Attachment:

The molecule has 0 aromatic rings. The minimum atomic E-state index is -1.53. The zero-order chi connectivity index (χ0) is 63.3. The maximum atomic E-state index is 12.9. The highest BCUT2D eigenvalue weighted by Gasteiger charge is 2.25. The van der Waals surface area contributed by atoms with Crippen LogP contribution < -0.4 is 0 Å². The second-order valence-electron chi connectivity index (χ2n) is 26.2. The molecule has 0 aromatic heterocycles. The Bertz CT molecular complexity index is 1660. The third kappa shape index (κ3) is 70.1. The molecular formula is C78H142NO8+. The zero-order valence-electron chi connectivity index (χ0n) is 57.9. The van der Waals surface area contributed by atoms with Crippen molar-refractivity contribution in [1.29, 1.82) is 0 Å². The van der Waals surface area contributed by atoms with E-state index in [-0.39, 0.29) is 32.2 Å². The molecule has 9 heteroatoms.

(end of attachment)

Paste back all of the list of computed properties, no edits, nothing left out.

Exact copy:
The molecule has 0 aromatic rings. The minimum atomic E-state index is -1.53. The zero-order chi connectivity index (χ0) is 63.3. The maximum atomic E-state index is 12.9. The highest BCUT2D eigenvalue weighted by Gasteiger charge is 2.25. The van der Waals surface area contributed by atoms with Crippen LogP contribution < -0.4 is 0 Å². The second-order valence-electron chi connectivity index (χ2n) is 26.2. The molecule has 0 aromatic heterocycles. The Bertz CT molecular complexity index is 1660. The third kappa shape index (κ3) is 70.1. The molecular formula is C78H142NO8+. The zero-order valence-electron chi connectivity index (χ0n) is 57.9. The van der Waals surface area contributed by atoms with Crippen molar-refractivity contribution in [1.29, 1.82) is 0 Å². The van der Waals surface area contributed by atoms with E-state index in [-0.39, 0.29) is 32.2 Å². The molecule has 9 heteroatoms.